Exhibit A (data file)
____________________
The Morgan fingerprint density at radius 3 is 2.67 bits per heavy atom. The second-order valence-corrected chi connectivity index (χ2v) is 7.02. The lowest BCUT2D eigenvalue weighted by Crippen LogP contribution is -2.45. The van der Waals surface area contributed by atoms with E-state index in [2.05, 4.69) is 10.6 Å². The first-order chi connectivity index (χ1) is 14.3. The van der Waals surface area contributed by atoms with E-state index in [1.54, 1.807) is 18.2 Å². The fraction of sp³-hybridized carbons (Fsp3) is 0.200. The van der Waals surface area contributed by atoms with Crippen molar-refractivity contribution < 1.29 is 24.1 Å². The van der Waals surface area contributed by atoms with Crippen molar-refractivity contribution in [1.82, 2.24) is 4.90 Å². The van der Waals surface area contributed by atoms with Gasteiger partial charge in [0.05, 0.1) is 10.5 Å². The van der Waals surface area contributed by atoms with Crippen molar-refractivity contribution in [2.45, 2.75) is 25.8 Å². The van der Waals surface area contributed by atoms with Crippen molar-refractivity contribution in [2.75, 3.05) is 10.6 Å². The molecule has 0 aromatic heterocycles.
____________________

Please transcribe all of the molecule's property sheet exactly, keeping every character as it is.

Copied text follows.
The Morgan fingerprint density at radius 3 is 2.67 bits per heavy atom. The second-order valence-corrected chi connectivity index (χ2v) is 7.02. The lowest BCUT2D eigenvalue weighted by Crippen LogP contribution is -2.45. The van der Waals surface area contributed by atoms with E-state index in [2.05, 4.69) is 10.6 Å². The first-order chi connectivity index (χ1) is 14.3. The van der Waals surface area contributed by atoms with E-state index in [1.54, 1.807) is 18.2 Å². The fraction of sp³-hybridized carbons (Fsp3) is 0.200. The van der Waals surface area contributed by atoms with Crippen molar-refractivity contribution < 1.29 is 24.1 Å². The van der Waals surface area contributed by atoms with Crippen molar-refractivity contribution in [1.82, 2.24) is 4.90 Å². The van der Waals surface area contributed by atoms with Gasteiger partial charge in [0.05, 0.1) is 10.5 Å². The van der Waals surface area contributed by atoms with Crippen molar-refractivity contribution in [2.45, 2.75) is 25.8 Å². The van der Waals surface area contributed by atoms with Crippen molar-refractivity contribution in [2.75, 3.05) is 10.6 Å². The molecule has 0 aromatic heterocycles.